The Definitive Guide to the Most Sustainable Toothbrushes

Guide to sustainable toothbrushes—electric toothbrush, bamboo toothbrush, plastid disposable toothbrush, Nada eco-friendly toothbrush with a metal handle

Welcome to the definitive guide to the most sustainable toothbrushes. In this article we compare and grade electric, disposable, bamboo and eco-friendly toothbrushes with metal handles.

Here’s a scary fact: every disposable plastic toothbrush ever made is on the planet today and will be for centuries. The exact number of years isn’t known, but a safe bet is at least 400 years. 

Ok, but how many can there be? 

Every year around one billion disposable toothbrushes get thrown away in the US alone. And according to this article in National Geographic, if we extrapolate that number for the entire planet, it’s likely that more than twenty billion toothbrushes get tossed every year.

If you lay one billion plastic toothbrushes end-to-end they would circle the earth more than four times. I think we can all agree that’s far from fantastic.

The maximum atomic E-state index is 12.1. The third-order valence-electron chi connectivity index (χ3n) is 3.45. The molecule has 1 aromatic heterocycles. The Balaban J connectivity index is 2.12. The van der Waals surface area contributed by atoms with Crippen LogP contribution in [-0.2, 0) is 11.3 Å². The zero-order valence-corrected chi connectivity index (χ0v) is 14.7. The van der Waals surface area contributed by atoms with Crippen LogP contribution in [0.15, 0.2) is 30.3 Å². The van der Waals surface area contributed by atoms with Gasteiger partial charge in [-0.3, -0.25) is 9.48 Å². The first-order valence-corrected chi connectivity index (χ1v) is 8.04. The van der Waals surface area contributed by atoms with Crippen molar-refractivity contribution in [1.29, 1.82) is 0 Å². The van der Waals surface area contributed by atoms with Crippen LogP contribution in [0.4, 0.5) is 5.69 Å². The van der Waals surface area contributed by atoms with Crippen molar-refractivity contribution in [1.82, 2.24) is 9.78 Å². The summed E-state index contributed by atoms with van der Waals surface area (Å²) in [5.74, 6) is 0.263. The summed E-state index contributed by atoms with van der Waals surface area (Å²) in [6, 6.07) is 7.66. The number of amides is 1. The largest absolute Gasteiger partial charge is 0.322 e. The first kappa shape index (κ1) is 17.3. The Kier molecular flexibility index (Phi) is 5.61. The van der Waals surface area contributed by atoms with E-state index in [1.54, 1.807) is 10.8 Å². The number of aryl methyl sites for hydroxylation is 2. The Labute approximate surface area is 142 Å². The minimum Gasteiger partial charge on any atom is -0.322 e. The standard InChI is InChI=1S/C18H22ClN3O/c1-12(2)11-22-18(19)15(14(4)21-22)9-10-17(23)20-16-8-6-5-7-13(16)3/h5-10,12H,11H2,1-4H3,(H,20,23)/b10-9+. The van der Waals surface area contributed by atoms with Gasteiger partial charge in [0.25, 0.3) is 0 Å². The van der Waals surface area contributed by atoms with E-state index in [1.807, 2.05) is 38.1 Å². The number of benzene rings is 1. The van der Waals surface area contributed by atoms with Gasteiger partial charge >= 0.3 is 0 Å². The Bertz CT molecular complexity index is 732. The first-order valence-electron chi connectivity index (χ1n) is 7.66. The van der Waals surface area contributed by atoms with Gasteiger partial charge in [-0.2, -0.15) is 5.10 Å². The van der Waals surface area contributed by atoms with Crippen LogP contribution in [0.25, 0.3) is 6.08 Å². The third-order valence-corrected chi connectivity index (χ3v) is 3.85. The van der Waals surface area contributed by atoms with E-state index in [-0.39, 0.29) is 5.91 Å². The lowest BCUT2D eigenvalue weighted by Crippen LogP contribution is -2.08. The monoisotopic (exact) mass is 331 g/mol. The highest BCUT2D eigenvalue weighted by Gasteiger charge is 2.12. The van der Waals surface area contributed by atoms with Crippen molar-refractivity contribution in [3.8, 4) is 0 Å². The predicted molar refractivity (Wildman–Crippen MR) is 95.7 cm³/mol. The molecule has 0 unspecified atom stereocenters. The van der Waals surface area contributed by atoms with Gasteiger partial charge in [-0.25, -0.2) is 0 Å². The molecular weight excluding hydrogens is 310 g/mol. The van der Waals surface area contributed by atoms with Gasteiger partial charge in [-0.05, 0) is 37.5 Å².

So which toothbrush is the most sustainable? 

Let’s dig in…

The Contestants

  1. Electric toothbrushes
  2. Disposable plastic toothbrush
  3. Bamboo toothbrushes
  4. Nada toothbrush

We’ll compare these four categories of toothbrushes since they're the most commonly used today.

We could have gone way back and reviewed the earliest toothbrushes (and also the most sustainable) miswak branches, but they just don't have the cachet they did 7,000 years ago.

The Criteria

  1. Manufacturing
  2. Materials
  3. Lifecycle

It's important when looking at the sustainability of a toothbrush to look at not just the product itself, but the amount of energy that went into making it and the amount of waste each produces. There are other considerations such as shipping and packaging, but with so many variables, we’re keeping our criteria to the three points mentioned above.

Our grading system ranges from A (great!) to D (rotten!).

Note: this article is not looking at oral care and which toothbrush is the best for you! This is strictly about sustainability.